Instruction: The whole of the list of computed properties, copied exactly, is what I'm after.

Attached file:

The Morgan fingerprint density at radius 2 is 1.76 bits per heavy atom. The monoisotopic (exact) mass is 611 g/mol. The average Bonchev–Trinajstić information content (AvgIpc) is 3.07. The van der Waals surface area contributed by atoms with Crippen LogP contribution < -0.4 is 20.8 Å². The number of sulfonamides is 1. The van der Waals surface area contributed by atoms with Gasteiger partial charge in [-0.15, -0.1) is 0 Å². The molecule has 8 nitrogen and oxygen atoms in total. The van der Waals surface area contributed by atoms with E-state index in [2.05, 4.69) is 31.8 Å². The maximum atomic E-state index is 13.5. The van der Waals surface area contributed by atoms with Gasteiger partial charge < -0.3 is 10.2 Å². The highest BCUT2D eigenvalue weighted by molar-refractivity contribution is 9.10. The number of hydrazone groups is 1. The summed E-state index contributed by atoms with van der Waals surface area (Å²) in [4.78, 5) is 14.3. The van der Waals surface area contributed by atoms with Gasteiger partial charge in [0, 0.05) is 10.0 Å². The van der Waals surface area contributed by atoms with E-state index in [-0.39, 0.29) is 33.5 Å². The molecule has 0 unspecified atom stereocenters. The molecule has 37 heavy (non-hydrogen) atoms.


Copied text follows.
The Morgan fingerprint density at radius 2 is 1.76 bits per heavy atom. The monoisotopic (exact) mass is 611 g/mol. The average Bonchev–Trinajstić information content (AvgIpc) is 3.07. The van der Waals surface area contributed by atoms with Crippen LogP contribution < -0.4 is 20.8 Å². The number of sulfonamides is 1. The van der Waals surface area contributed by atoms with Gasteiger partial charge in [-0.15, -0.1) is 0 Å². The molecule has 8 nitrogen and oxygen atoms in total. The van der Waals surface area contributed by atoms with E-state index in [2.05, 4.69) is 31.8 Å². The maximum atomic E-state index is 13.5. The van der Waals surface area contributed by atoms with Gasteiger partial charge < -0.3 is 10.2 Å². The highest BCUT2D eigenvalue weighted by molar-refractivity contribution is 9.10. The number of hydrazone groups is 1. The summed E-state index contributed by atoms with van der Waals surface area (Å²) in [4.78, 5) is 14.3. The van der Waals surface area contributed by atoms with Gasteiger partial charge in [0, 0.05) is 10.0 Å². The van der Waals surface area contributed by atoms with E-state index in [-0.39, 0.29) is 33.5 Å². The molecule has 0 unspecified atom stereocenters. The molecule has 37 heavy (non-hydrogen) atoms.